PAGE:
The Genesis of Israel and Egypt


Book Details

Author  Emmet Sweeney
Publisher  Algora Pub
Publication Date   April 1, 2008
ISBN  0875866247
Pages  180

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Volume 1 of the series Ages in Alignment
The accepted chronology of ancient Egypt and Babylonia is wrong to a dramatic degree, with some major historical events mis-dated almost 2,000 years before they actually occurred. The controversial 4-part series 'Ages in Alignment' argues for a complete reconstruction of ancient chronology, re-tracing the histories of the Near Eastern cultures from the rise of the first monarchies, around 1100 BC, until the conquest of Alexander.
Starting with clues unearthed by history sleuth Immanuel Velikovsky and others, Emmet Sweeney takes the investigation further. While the Near Eastern civilizations are generally considered to have taken shape around 3300 BC about 2,000 years before those of China and the New World, Ages in Alignment demonstrates that they had no 2,000-year head start. All the ancient civilizations arose simultaneously around 1100 BC, in the wake of a terrible natural catastrophe recalled in legend as the Flood or Deluge.

Sweeney points out that the presently accepted chronology of Egypt is not based on science but on venerated literary tradition. This chronology had already been established, in its present form, by the third century BC when Jewish historians (utilizing the 'History of Egypt' by the Hellenistic author Manetho) sought to 'tie in' Egypt's history with that of the Bible. Apparent gaps and weird repetitions resulted. Improbable feats like the construction of major cut-stone engineering projects before the advent of steel tools or Pythagorean geometry point to the weaknesses of the traditional view.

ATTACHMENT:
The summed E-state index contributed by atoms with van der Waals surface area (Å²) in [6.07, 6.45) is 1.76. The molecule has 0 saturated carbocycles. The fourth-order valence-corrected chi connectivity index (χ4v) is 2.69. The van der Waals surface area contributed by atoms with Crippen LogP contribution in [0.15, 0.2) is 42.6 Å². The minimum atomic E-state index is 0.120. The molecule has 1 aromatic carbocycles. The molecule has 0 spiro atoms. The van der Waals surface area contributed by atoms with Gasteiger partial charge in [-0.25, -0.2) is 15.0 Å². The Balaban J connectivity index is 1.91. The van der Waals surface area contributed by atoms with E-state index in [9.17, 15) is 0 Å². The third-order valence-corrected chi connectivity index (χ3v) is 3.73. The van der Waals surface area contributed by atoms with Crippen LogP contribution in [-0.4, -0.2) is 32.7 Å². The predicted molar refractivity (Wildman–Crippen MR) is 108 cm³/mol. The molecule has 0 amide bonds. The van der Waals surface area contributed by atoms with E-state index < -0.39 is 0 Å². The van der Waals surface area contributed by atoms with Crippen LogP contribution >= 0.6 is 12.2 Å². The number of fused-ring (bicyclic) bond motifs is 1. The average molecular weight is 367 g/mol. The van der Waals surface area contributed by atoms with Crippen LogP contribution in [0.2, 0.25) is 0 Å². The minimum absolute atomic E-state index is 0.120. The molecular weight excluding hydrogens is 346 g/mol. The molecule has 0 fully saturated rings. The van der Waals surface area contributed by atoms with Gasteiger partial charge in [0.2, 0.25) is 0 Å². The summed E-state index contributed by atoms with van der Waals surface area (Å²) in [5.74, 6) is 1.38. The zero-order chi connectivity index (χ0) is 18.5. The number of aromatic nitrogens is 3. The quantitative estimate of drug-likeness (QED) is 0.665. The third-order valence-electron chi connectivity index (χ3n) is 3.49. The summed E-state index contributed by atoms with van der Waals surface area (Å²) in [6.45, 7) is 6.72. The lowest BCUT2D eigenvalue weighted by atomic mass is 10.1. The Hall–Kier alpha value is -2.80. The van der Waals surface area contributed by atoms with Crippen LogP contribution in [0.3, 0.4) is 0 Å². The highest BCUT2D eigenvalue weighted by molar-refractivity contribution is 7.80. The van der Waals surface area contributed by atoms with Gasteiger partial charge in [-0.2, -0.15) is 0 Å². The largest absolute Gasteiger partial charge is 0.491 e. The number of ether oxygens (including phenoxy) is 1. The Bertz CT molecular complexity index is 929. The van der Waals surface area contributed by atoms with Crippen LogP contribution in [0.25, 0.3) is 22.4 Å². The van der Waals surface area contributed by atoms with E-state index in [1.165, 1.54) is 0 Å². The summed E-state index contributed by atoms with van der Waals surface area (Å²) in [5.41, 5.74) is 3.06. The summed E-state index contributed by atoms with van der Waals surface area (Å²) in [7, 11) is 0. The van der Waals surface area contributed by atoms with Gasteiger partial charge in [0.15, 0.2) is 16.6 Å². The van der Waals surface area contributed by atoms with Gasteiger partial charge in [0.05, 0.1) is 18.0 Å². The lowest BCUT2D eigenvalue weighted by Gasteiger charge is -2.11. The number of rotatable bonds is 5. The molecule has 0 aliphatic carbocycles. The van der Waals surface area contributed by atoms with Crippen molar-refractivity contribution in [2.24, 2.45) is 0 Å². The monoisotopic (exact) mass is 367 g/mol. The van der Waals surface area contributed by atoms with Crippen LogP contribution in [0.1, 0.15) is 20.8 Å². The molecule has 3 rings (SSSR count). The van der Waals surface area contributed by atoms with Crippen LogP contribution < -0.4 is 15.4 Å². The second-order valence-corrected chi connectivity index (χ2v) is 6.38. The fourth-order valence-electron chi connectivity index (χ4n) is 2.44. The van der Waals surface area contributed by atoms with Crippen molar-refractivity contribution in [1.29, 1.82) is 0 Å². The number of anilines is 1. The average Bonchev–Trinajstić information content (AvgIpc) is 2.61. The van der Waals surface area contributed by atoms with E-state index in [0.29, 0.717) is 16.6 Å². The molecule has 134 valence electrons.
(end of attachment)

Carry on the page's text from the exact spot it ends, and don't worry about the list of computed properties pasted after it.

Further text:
Taking a more rigorous approach and pointing to solid evidence, Emmet Sweeney shows where names overlap, and where one and the same group is mistaken for different peoples in different times.

Volume 1, The Genesis of Israel and Egypt, looks at the archaeological evidence for the Flood, evidence now misinterpreted and ignored. This volume examines the rise of the first literate cultures in the wake of the catastrophe, and goes on to trace the story of the great migration which led groups of early Mesopotamians westwards towards Egypt, where they helped to establish Egyptian civilization.
This migration, recalled in the biblical story of Abraham, provides the first link between Egyptian and Hebrew histories. The next link comes a few generations later with Imhotep, the great seer who solved the crisis of a seven-year famine by interpreting pharaoh Djoser's dream. Imhotep is shown to be the same person as Joseph, son of Jacob.

With this new edition of Vol. 1, the series is complete.

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